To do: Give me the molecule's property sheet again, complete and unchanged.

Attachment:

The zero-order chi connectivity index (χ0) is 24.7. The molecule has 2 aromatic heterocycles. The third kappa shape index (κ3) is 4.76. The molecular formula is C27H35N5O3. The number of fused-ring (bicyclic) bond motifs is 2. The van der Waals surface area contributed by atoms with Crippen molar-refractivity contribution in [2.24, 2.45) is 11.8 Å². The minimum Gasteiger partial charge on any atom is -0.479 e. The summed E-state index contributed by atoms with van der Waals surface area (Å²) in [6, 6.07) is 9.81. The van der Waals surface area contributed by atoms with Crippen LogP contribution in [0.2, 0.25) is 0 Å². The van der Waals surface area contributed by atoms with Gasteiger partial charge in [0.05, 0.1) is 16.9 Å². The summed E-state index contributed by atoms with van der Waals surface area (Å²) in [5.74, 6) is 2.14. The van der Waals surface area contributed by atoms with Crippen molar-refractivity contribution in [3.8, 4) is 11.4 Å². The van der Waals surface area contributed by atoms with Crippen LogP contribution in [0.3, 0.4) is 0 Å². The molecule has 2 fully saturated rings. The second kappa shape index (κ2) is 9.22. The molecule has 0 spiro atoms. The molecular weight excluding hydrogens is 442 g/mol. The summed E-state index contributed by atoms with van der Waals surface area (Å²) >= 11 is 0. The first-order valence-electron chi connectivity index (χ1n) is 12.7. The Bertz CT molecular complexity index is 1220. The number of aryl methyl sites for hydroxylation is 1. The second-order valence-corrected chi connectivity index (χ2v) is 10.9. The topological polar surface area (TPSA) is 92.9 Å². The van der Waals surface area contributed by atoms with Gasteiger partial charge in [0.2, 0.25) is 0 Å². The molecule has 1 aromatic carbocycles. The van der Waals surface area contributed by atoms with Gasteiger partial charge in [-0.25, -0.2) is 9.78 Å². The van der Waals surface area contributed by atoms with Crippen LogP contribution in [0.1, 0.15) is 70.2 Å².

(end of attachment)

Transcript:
The zero-order chi connectivity index (χ0) is 24.7. The molecule has 2 aromatic heterocycles. The third kappa shape index (κ3) is 4.76. The molecular formula is C27H35N5O3. The number of fused-ring (bicyclic) bond motifs is 2. The van der Waals surface area contributed by atoms with Crippen molar-refractivity contribution in [2.24, 2.45) is 11.8 Å². The minimum Gasteiger partial charge on any atom is -0.479 e. The summed E-state index contributed by atoms with van der Waals surface area (Å²) in [6, 6.07) is 9.81. The van der Waals surface area contributed by atoms with Crippen LogP contribution in [0.2, 0.25) is 0 Å². The van der Waals surface area contributed by atoms with Gasteiger partial charge in [0.05, 0.1) is 16.9 Å². The summed E-state index contributed by atoms with van der Waals surface area (Å²) in [5.74, 6) is 2.14. The van der Waals surface area contributed by atoms with Crippen molar-refractivity contribution in [3.8, 4) is 11.4 Å². The van der Waals surface area contributed by atoms with Crippen LogP contribution in [0.3, 0.4) is 0 Å². The molecule has 2 fully saturated rings. The second kappa shape index (κ2) is 9.22. The molecule has 0 spiro atoms. The molecular weight excluding hydrogens is 442 g/mol. The summed E-state index contributed by atoms with van der Waals surface area (Å²) >= 11 is 0. The first-order valence-electron chi connectivity index (χ1n) is 12.7. The Bertz CT molecular complexity index is 1220. The number of aryl methyl sites for hydroxylation is 1. The second-order valence-corrected chi connectivity index (χ2v) is 10.9. The topological polar surface area (TPSA) is 92.9 Å². The van der Waals surface area contributed by atoms with Gasteiger partial charge in [0.2, 0.25) is 0 Å². The molecule has 1 aromatic carbocycles. The van der Waals surface area contributed by atoms with Gasteiger partial charge in [-0.25, -0.2) is 9.78 Å². The van der Waals surface area contributed by atoms with Crippen LogP contribution in [0.1, 0.15) is 70.2 Å².